New open source scanning tool is built for ethical hackers
Being able to find web vulnerabilities as soon as they emerge, before attackers can exploit them, is critical for organizations wanting to stay on top of web application security.
Saas security specialist Detectify is launching a new stand-alone application security tool that's specifically tailored for ethical hackers, making it easier for them to share their latest findings.
Called 'Ugly Duckling' it speeds up the incorporation of vulnerabilities found by ethical hackers into automated security tests on Detectify's platform by giving hackers the tools to create more test modules independently.
On finding a vulnerability, the ethical hacker can write a module as a JSON file and test it out in Ugly Duckling, to validate that it works. Detectify then implements the JSON file on its platform, sending the quality-checked findings to thousands of application owners and security teams. Vulnerability findings can run live as security tests within ten minutes of them being submitted.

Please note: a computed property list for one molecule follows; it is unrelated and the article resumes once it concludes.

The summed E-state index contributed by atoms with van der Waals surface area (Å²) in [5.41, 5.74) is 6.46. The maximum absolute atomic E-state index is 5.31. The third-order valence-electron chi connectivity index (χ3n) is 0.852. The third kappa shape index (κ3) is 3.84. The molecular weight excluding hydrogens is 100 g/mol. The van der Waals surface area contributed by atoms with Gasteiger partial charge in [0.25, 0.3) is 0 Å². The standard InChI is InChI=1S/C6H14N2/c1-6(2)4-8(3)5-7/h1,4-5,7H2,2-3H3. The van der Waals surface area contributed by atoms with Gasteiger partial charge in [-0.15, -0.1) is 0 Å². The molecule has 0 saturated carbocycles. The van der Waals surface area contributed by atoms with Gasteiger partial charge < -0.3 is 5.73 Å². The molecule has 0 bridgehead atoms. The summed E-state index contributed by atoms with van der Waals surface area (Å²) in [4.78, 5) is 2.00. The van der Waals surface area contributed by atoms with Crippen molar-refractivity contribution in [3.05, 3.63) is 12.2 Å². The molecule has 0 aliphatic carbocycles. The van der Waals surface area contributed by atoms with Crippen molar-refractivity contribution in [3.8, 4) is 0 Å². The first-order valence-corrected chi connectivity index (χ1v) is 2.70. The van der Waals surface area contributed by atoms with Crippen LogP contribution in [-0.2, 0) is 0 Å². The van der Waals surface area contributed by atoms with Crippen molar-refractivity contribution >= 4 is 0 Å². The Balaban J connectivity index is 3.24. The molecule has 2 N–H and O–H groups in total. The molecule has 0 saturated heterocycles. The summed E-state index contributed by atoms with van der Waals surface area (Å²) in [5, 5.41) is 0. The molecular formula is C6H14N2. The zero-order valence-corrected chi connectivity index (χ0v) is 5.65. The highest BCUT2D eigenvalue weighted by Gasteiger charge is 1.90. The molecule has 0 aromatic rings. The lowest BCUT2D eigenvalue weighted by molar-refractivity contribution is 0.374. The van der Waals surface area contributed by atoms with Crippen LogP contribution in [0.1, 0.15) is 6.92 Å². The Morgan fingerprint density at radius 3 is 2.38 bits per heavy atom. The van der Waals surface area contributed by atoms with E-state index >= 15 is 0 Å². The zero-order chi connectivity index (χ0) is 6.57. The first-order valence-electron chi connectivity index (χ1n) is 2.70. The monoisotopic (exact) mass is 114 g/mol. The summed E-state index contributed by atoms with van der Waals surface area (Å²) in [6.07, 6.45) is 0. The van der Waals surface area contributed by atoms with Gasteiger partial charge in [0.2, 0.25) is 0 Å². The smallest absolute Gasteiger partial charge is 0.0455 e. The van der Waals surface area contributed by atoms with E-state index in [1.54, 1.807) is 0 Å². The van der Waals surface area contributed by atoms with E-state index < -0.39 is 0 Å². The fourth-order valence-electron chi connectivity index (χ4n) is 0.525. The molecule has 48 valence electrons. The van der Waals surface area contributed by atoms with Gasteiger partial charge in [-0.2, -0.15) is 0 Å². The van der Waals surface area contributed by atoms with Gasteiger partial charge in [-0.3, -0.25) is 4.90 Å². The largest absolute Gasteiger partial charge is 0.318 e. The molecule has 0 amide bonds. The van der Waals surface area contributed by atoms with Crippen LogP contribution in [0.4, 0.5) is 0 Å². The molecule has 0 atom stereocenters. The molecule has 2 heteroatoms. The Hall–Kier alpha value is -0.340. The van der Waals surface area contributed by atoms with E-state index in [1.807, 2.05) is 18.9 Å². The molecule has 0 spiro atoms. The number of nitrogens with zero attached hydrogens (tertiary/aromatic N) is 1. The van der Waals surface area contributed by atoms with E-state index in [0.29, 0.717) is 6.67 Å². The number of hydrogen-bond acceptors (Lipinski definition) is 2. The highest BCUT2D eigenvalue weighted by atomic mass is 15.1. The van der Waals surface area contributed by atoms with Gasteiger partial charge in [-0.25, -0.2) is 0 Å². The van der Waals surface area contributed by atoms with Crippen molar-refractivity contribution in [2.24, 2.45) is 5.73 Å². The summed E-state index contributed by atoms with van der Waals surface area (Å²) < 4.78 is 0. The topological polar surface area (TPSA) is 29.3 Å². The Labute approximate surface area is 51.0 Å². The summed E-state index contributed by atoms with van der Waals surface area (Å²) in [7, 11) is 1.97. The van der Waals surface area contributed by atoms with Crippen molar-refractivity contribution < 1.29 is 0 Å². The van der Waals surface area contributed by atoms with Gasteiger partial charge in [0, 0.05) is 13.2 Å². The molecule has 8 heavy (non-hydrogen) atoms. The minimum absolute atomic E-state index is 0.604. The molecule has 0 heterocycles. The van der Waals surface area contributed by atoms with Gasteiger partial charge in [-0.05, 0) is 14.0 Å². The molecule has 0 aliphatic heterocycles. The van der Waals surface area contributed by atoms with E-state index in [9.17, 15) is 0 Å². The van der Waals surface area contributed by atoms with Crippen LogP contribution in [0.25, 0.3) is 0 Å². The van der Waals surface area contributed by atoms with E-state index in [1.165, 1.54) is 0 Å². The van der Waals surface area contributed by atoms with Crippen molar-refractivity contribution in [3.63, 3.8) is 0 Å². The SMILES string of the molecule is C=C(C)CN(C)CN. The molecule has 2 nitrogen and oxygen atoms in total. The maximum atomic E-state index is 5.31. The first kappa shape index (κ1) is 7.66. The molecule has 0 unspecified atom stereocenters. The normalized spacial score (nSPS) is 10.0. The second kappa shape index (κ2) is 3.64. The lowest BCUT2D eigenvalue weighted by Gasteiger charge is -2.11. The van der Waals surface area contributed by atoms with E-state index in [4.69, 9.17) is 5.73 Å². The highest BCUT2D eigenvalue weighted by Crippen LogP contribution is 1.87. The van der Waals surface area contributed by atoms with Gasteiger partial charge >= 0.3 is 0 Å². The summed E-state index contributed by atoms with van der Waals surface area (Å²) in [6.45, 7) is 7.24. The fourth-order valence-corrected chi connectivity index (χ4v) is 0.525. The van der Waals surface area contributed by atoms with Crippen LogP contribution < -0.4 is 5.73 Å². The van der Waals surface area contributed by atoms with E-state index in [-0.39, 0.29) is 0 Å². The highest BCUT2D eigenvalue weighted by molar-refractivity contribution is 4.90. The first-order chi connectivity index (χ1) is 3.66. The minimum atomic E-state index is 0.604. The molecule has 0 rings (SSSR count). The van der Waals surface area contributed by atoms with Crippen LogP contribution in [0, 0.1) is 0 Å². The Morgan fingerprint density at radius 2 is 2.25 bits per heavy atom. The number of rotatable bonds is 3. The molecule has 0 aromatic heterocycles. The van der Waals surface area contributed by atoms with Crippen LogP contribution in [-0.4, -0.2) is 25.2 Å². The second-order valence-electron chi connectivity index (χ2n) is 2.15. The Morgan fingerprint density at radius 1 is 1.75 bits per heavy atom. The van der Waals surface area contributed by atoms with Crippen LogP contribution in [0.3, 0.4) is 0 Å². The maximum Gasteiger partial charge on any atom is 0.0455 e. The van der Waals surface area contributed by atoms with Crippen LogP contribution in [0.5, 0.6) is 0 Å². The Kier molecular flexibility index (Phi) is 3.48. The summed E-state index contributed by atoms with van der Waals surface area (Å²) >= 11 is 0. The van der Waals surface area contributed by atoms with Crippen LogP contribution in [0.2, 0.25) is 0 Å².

"Vulnerability research is often a time game. With Ugly Duckling, we can get quality-checked research from our hackers sooner, allowing for more vulnerabilities to be released as tests before the vendor has patched them. This means better protection for customers and higher payments for the hackers," says Tom Hudson, security research tech lead at Detectify. "To build safer web apps, security needs to be a collaborative effort, and knowledge about it needs to be accessible. The stand-out feature with Ugly Duckling is that the code is simple and MIT licensed, so you can use it as a jumping-off point to build your own custom scanner."
The Ugly Duckling web scanner is not exclusive to ethical hackers in Detectify's Crowdsource network, but open for anyone to use for bug bounty hunting, security research, or penetration testing. It's available now via GitHub.